Wednesday, September 16, 2009

Harps and Health Care

For years, the job of a harp technician has been a coveted position, reserved for an elite, slightly buttoned-up few. Servicing such an instrument that's so full-bodied requires a deft touch, sharp ear and an affection for the dramatic.

George Flores, 39, is a former heavy metal band singer-guitarist who used to have long hair and an eyebrow piercing. That he became a harp technician -- one of about a dozen in the country -- in 1998 after years as a hard rocker makes him unique. Even more, this lifelong Chicagoan suffered a 2004 crash that left him a paraplegic, and he continues his labor of love, servicing the 100-pound, 6-foot-tall instruments.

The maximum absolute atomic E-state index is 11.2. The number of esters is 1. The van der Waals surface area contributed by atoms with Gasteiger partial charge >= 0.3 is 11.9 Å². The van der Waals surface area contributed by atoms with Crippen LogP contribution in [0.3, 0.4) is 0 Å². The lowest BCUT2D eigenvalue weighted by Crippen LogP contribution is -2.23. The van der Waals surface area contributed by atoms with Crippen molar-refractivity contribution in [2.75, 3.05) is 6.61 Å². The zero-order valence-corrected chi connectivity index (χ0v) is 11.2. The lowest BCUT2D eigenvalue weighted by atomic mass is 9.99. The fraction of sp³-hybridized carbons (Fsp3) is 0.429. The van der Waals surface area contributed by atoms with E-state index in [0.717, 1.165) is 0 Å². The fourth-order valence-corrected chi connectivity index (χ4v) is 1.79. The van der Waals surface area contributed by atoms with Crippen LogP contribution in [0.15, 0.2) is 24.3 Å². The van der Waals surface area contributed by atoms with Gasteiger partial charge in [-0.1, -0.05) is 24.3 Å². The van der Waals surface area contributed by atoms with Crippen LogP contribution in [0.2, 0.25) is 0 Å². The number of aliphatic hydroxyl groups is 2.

How he's able to do this is a story about an odyssey through a health-care system -- in some of Chicago's most prestigious hospitals -- that he said he almost didn't survive.

"Once you're in the system, you can generate more revenue," said Flores, who has had four surgeries and countless procedures over the last five years. "We're focusing too much on institutionalizing people and not focusing enough on rehabilitation and investing in things like stem-cell research."


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